In English, abbreviated sentence structure can convey contempt, disgust, anger, etc. — "I'm a doctor, not a mechanic" has a much stronger impact than "I am a doctor. I am not a mechanic." Articles also strengthen impact - "I am the doctor" carries a strong implication, while "I am a doctor" is very mild.
How does that impact translate to Japanese, where negation is tied to the verb, and articles like 'a' and 'the' are implied/interchangeable? If I want to say "I am the wind, not the willow", it seems almost impossible to convey that same... ferocity? Or is there a way to express that impact?
私は風です seems fine enough to start.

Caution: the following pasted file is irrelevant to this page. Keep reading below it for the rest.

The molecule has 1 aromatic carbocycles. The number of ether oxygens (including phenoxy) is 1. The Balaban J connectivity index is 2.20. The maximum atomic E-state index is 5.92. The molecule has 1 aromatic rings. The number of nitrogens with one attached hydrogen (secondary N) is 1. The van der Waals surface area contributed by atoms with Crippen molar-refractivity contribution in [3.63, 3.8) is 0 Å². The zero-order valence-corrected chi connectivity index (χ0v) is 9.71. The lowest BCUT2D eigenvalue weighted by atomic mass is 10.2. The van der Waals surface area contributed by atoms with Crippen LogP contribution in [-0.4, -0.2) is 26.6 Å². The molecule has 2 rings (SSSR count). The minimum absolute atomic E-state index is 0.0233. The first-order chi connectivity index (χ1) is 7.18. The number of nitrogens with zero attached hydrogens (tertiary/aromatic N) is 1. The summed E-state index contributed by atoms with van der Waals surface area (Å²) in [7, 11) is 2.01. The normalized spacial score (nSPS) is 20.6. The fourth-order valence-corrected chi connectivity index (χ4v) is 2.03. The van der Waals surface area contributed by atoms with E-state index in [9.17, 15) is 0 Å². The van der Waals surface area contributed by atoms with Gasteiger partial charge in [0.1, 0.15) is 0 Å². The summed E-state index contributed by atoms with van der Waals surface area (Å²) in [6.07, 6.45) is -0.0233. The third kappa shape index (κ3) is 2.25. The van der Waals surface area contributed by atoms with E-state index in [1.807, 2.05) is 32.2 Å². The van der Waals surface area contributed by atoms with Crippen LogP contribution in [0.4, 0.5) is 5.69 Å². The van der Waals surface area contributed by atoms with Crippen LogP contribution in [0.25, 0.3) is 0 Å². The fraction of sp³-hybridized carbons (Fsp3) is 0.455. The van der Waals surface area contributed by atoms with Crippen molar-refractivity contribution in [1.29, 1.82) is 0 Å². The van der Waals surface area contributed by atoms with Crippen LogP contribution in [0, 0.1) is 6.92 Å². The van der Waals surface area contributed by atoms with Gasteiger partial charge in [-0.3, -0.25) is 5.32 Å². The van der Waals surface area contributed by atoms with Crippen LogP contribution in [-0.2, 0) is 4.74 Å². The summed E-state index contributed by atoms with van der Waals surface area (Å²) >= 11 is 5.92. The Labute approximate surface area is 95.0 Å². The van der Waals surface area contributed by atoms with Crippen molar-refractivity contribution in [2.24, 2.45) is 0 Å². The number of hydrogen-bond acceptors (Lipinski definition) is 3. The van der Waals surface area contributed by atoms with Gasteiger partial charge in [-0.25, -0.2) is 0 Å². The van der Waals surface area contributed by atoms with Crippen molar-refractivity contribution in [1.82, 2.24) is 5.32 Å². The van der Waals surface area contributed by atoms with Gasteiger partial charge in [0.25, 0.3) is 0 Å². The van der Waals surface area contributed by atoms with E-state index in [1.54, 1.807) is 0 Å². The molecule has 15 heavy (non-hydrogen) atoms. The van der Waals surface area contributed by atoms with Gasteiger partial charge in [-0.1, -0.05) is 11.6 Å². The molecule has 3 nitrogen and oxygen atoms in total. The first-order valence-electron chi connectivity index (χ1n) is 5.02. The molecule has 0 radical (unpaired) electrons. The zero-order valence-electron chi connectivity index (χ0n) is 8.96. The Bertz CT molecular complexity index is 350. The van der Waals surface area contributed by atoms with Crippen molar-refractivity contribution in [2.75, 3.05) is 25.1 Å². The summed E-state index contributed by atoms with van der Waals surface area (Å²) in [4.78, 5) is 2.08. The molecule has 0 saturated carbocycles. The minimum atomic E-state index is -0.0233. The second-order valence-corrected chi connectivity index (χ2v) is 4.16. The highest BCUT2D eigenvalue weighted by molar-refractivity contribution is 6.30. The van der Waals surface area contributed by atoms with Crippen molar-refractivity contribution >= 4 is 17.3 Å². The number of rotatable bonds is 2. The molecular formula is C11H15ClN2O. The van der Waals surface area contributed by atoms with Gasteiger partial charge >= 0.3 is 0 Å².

私は風です、私は柳の木ではありません is the most literal translation, but feels like it has no impact.
私は風です、私は柳の木ではない has a little more impact, but seems to change the meaning.
私は風です、柳の木ではありません is stronger, but can I leave out 私は in that fashion?
私は風です、柳ではありません is the closest to what I'm trying to say, but does using 柳 for 柳の木 translate the same as saying Willow for Willow Tree in English? Or is that like saying "I am the blue". ...the blue what?
How do you convey the same impact of shortened English sentence structure?